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New Crop of Mexican Films Vie for Guadalajara’s Premio Mezcal Big Cash Prize

A new crop of Mexican fiction films and feature-length documentaries premiering in Guadalajara’s (FICG) Premio Mezcal section are vying for the festival’s largest cash prize of 500,000 pesos ($25,800). Winning the prestigious award virtually ensures a good run on the global festival circuit.

As tradition has it, a group of 30 film students from Mexico and other countries will be tasked in selecting the best picture as well as the best in acting, cinematography and directing.

The fiction entries range from mainstream pics such as “The Mongolian Conspiracy” (“El Complot Mongol”), Sebastian del Amo’s conspiracy thriller starring Eugenio Derbez, Damian Alcazar and Barbara Mori, to Antonino Isordia Llamazares’ rural drama “At’ Anii” (“Your Lover”) with 90% of its dialogue in the indigenous language of Teenek.

“The new authorities are encouraging the making of more indigenous-themed films but it’s also important to give equal weight to films with mainstream, international appeal,” said new FICG general director Estrella Araiza.

Slated for a gala screening, “The Mongolian Conspiracy” takes place in 1963 when the then Soviet Union intercepts a rumor that China plans to assassinate President John F. Kennedy while on his visit to Mexico. It’s up to a local policeman to expose and unravel the scheme in 72 hours. Del Amo’s film career started in Guadalajara when his debut feature, “The Fantastic World of Juan Orol,” won Best First Feature at FICG’s 27thedition. He went on to direct biopic “Cantinflas” and Fox Networks Group Latin America epic mini-series “Sitiados: Mexico,” among others.

“At’ Anii” is set in a remote jungle village where a couple’s marriage falls apart when the wife falls in love with a highway construction worker.

None of this year’s entries are directed by women. “When I came in, the films had already been chosen but it’s important that talent supersede gender or genre in the selection process,” said Araiza.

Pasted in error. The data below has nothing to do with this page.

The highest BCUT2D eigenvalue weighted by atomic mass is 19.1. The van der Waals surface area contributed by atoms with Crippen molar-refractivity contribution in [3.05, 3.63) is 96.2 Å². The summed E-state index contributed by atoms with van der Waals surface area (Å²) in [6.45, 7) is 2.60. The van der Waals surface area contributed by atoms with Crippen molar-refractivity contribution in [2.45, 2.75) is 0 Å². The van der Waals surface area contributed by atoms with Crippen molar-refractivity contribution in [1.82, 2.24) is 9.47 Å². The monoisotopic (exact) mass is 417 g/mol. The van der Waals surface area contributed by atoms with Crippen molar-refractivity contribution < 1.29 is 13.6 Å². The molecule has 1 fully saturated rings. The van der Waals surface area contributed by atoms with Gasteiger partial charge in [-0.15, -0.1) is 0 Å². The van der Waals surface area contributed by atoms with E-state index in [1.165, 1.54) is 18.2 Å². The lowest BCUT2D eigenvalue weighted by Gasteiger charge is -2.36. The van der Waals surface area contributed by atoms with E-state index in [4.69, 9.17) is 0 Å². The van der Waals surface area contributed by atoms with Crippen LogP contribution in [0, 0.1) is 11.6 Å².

Some, like Pepe Valle’s moody “Yo Necesito Amor” (“I Need Love”), deal with a woman’s perspective. “I’d been thinking about filming a woman’s story for a long time, but one that transcends the clichés on women in cinema,” said Valle. His story about a single mother seeking a life aside from motherhood, reflects on the pressures single moms face in society where it is taboo for them to seek romance or a career.

CREDIT: Antonino Isordia Llamazares

 

 

Some of the entries are backed by prominent producers such as “Marioneta” (“Marionette”) by Álvaro Curiel de Icaza, showcased at Ventana Sur’s Copia Final, and Emilio Maille’s firework artisans docu “Poetas del Cielo” (“Sky Poets”), both from Monica Lozano’s Alebrije Prods, the company behind hits such as “Amores Perros,” “Instructions Not Included” and “I Dream in Another Language.”

Maille mainly focused on pyrotechnic artisans in Mexico, Spain and Japan where he was particularly captivated by the Japanese’ minimalist and elegant approach to the craft. He also went to Brazil and Hong Kong in his “poetic journey” around the world to find small artisanal experts in fireworks.

Armond Cohen’s topical debut feature “Souvenir” is produced by Jonathan Bouzali, who is also producing the upcoming still-untitled Netflix project by new production company The Immigrant, founded by former Univision-Story House exec Camila Jimenez-Villa and “El Chapo” showrunner Silvana Aguirre.

“Souvenir” follows a young woman who rents her womb in order to raise funds that will enable her to meet with her four-year-old son who is retained in the U.S.

The competing documentaries include “Familia de Medianoche” (“Midnight Family”), Luke Lorentzen’s gripping and well-reviewed portrait of a family running a private ambulance service for a city of nine million with only 45 public ambulance services.

CREDIT: Cesar Arechiga

Artist Cesar Arechiga’s docu “45 Dias en Jarbar”(“45 Days in Harvar’”) is his first venture into filmmaking and chronicles the art workshops he set up in a preventative and a maximum-security prison. In the former, he taught a selection of prisoners the lost tradition of making pre-Hispanic paper and in the latter, he actually set up his studio and lived in it for 45 days in order to teach hardened prisoners how to paint, sculpt and work with clay ceramics.

Here is the full list of Premio Mezcal entries:

FICTION

“At’Anii,’” Antonino Isordia Llamazares.

“El Complot Mongol,” Sebastián del Amo.

“Detrás de la Montaña,” David R. Romay.

“La Ira o el Seol,” Juan Mora Catlett.

“Marioneta,”Álvaro Curiel de Icaza.

“Souvenir,” Armond Cohen.

“Yo Necesito Amor,” Pepe Valle.

DOCUMENTARIES

“45 Días en Jarbar,” César Arechiga.

“Chèche Lavi,” Samuel Ellison (México, U.S.)

“Familia de Medianoche,” Luke Lorentzen (México, U.S.).

“Oblatos, el Vuelo que Surcó la Noche,” Acelo Ruíz Villanueva.

“El Poder en la Mirada,” José Ramón Mikelajáuregui.

“Poetas del Cielo,” Emilio Maillé (México, Brazil).

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